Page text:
Scottish job market and salaries on fire in May

The Scottish job market saw permanent placements in May increasing at the fastest pace on record, while the latest upturn in temporary billings was the most marked since June 2007, according to the latest Royal Bank of Scotland Report on Jobs.

Demand for both permanent and short-term staff rose at unprecedented rates during May, but candidate availability deteriorated sharply.

Subsequently, pay pressures strengthened during May.

Permanent salaries rose at the fastest pace since December 2014, while the rate of temp wage inflation was the strongest for over four years.

“The number of permanent staff appointments in Scotland rose further during May, extending the current sequence of increase to five months,” said the report.

“Looser lockdown restrictions and strong demand for candidates drove the rise, according to respondents.

“Moreover, the latest upturn in permanent hiring was the fastest since data collection began in January 2003 and marked.

“The UK also saw a series record rate of increase in permanent placements during May, albeit one that was not as steep as that seen in Scotland.

“A ninth straight monthly upturn in temporary billings across Scotland was recorded during May.

“Panellists attributed the latest rise to increased demand for staff due to the easing of pandemic-related restrictions in most areas.

“The rate of increase gathered notably on the month and was the steepest for nearly fourteen years.

“As was the case for permanent staff, Scotland registered a quicker increase in temp billings than the UK as a whole.”

Royal Bank of Scotland Chief Economist Sebastian Burnside said: “May data pointed to a further steep increase in hiring activity across Scotland as the easing of lockdown measures and subsequent reopening of sectors spurred on the economy and boosted demand for staff.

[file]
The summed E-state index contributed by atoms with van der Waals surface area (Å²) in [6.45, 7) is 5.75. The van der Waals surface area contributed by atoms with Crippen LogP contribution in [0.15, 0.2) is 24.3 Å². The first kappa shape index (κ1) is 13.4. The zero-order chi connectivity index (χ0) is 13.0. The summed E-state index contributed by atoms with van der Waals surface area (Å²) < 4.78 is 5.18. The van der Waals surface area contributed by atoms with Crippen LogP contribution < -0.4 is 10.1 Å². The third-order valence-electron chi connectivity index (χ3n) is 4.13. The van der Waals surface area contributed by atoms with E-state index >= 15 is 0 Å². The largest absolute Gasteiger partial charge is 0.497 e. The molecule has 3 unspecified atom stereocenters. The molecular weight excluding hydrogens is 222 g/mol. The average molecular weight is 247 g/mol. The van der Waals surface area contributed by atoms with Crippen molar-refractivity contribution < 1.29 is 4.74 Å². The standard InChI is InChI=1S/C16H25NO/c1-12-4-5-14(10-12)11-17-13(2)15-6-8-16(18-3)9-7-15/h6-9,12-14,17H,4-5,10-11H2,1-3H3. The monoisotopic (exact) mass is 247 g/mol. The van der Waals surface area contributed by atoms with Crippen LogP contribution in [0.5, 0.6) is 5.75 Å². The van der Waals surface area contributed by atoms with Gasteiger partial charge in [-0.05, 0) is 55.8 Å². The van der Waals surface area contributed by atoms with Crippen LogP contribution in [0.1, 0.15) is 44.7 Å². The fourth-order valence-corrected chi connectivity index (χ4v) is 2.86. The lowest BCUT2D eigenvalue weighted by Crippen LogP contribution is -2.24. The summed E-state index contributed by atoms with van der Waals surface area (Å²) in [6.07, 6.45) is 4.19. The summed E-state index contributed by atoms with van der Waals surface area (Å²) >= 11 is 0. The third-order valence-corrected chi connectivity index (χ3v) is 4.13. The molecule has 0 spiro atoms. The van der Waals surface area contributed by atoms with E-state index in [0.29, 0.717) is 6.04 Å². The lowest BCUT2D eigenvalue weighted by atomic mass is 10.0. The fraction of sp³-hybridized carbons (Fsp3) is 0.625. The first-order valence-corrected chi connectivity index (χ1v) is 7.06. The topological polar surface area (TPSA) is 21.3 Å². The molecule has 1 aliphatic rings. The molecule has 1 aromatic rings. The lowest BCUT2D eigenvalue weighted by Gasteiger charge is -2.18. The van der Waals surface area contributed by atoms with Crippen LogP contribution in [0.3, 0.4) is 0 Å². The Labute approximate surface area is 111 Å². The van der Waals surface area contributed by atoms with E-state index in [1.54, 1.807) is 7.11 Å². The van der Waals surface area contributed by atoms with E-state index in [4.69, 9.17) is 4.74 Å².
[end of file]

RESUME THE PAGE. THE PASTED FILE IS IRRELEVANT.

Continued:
“A record rise in permanent placements and the steepest increase in temp billings since 2007 shows that the labour market is recovering well from the COVID- 19 induced downturn last year.

“Further positive signs came from staff demand indices, which showed the strongest upturns in temp and permanent vacancies on record.

“Staff supply fell too, however, as lingering pandemic-related uncertainty left many candidates wary of switching roles.

“Nonetheless, a stellar performance in May puts the labour market in good stead moving forward, with the further easing of restrictions likely to provide another boost.”

About the Author

Mark McSherry
Dalriada Media LLC sites are edited by veteran news journalist Mark McSherry, a former staff editor and reporter with Reuters, Bloomberg and major newspapers including the South China Morning Post, London's Sunday Times and The Scotsman. McSherry's journalism has also appeared in The Washington Post, The Guardian, The Independent, The New York Times, London's Evening Standard and Forbes. McSherry is also a professor of journalism and communication arts in universities and colleges in New York City. Scottish-born McSherry has an MBA from the University of Edinburgh and a Certificate in Global Affairs from New York University.